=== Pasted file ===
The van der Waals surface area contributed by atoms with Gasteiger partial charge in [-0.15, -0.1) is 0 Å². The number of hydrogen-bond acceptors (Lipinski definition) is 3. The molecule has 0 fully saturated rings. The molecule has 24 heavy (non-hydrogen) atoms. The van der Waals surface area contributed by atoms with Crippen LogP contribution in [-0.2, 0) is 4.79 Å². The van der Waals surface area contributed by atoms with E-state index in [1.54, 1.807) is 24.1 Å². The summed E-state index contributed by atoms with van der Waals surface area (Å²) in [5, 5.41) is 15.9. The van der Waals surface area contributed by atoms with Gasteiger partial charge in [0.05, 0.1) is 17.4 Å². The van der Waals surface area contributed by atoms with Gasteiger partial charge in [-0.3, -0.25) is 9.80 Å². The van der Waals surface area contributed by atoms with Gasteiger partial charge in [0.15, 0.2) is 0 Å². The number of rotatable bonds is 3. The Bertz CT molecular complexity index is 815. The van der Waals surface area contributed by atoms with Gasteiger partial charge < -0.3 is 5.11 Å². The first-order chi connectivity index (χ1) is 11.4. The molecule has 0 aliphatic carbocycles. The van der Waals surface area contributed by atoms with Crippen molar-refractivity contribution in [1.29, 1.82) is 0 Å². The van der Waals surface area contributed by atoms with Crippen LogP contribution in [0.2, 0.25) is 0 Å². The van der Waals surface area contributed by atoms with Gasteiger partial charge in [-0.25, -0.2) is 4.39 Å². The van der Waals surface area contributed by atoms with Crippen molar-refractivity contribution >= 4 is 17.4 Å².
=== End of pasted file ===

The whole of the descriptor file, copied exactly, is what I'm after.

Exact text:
The van der Waals surface area contributed by atoms with Gasteiger partial charge in [-0.15, -0.1) is 0 Å². The number of hydrogen-bond acceptors (Lipinski definition) is 3. The molecule has 0 fully saturated rings. The molecule has 24 heavy (non-hydrogen) atoms. The van der Waals surface area contributed by atoms with Crippen LogP contribution in [-0.2, 0) is 4.79 Å². The van der Waals surface area contributed by atoms with E-state index in [1.54, 1.807) is 24.1 Å². The summed E-state index contributed by atoms with van der Waals surface area (Å²) in [5, 5.41) is 15.9. The van der Waals surface area contributed by atoms with Gasteiger partial charge in [0.05, 0.1) is 17.4 Å². The van der Waals surface area contributed by atoms with Gasteiger partial charge in [-0.3, -0.25) is 9.80 Å². The van der Waals surface area contributed by atoms with Gasteiger partial charge in [0.15, 0.2) is 0 Å². The number of rotatable bonds is 3. The Bertz CT molecular complexity index is 815. The van der Waals surface area contributed by atoms with Gasteiger partial charge < -0.3 is 5.11 Å². The first-order chi connectivity index (χ1) is 11.4. The molecule has 0 aliphatic carbocycles. The van der Waals surface area contributed by atoms with Crippen molar-refractivity contribution in [1.29, 1.82) is 0 Å². The van der Waals surface area contributed by atoms with Crippen LogP contribution in [0.2, 0.25) is 0 Å². The van der Waals surface area contributed by atoms with Gasteiger partial charge in [-0.25, -0.2) is 4.39 Å². The van der Waals surface area contributed by atoms with Crippen molar-refractivity contribution >= 4 is 17.4 Å².